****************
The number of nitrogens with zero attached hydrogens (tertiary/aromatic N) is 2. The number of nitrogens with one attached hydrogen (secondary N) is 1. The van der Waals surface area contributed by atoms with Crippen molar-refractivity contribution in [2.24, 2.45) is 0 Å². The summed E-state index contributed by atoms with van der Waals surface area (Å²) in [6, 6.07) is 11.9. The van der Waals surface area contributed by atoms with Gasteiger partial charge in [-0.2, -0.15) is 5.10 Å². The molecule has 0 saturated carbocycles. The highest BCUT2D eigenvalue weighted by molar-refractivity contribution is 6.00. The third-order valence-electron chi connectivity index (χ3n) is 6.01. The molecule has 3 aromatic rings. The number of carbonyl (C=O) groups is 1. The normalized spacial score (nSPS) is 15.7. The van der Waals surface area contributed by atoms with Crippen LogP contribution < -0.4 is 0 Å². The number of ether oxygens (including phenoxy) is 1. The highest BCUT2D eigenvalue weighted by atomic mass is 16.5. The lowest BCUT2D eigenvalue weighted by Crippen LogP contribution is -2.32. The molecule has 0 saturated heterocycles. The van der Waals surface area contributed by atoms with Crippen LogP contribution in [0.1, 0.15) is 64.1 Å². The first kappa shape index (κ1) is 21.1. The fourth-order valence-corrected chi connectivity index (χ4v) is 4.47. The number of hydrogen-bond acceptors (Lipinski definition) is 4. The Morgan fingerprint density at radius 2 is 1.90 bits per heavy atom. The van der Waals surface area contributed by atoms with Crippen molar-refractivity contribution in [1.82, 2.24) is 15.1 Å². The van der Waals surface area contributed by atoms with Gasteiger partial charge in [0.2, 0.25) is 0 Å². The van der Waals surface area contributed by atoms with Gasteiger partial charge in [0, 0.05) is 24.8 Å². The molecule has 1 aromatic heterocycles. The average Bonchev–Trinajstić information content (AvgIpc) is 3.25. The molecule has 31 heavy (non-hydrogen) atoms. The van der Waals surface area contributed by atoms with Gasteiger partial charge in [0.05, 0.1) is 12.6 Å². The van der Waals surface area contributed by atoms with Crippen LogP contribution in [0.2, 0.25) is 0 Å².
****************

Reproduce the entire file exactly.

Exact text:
The number of nitrogens with zero attached hydrogens (tertiary/aromatic N) is 2. The number of nitrogens with one attached hydrogen (secondary N) is 1. The van der Waals surface area contributed by atoms with Crippen molar-refractivity contribution in [2.24, 2.45) is 0 Å². The summed E-state index contributed by atoms with van der Waals surface area (Å²) in [6, 6.07) is 11.9. The van der Waals surface area contributed by atoms with Gasteiger partial charge in [-0.2, -0.15) is 5.10 Å². The molecule has 0 saturated carbocycles. The highest BCUT2D eigenvalue weighted by molar-refractivity contribution is 6.00. The third-order valence-electron chi connectivity index (χ3n) is 6.01. The molecule has 3 aromatic rings. The number of carbonyl (C=O) groups is 1. The normalized spacial score (nSPS) is 15.7. The van der Waals surface area contributed by atoms with Crippen LogP contribution < -0.4 is 0 Å². The number of ether oxygens (including phenoxy) is 1. The highest BCUT2D eigenvalue weighted by atomic mass is 16.5. The lowest BCUT2D eigenvalue weighted by Crippen LogP contribution is -2.32. The molecule has 0 saturated heterocycles. The van der Waals surface area contributed by atoms with Crippen LogP contribution in [0.1, 0.15) is 64.1 Å². The first kappa shape index (κ1) is 21.1. The fourth-order valence-corrected chi connectivity index (χ4v) is 4.47. The number of hydrogen-bond acceptors (Lipinski definition) is 4. The Morgan fingerprint density at radius 2 is 1.90 bits per heavy atom. The van der Waals surface area contributed by atoms with Crippen molar-refractivity contribution in [1.82, 2.24) is 15.1 Å². The van der Waals surface area contributed by atoms with Gasteiger partial charge in [0.2, 0.25) is 0 Å². The van der Waals surface area contributed by atoms with Gasteiger partial charge in [0, 0.05) is 24.8 Å². The molecule has 1 aromatic heterocycles. The average Bonchev–Trinajstić information content (AvgIpc) is 3.25. The molecule has 31 heavy (non-hydrogen) atoms. The van der Waals surface area contributed by atoms with Gasteiger partial charge in [0.05, 0.1) is 12.6 Å². The van der Waals surface area contributed by atoms with Crippen LogP contribution in [0.2, 0.25) is 0 Å².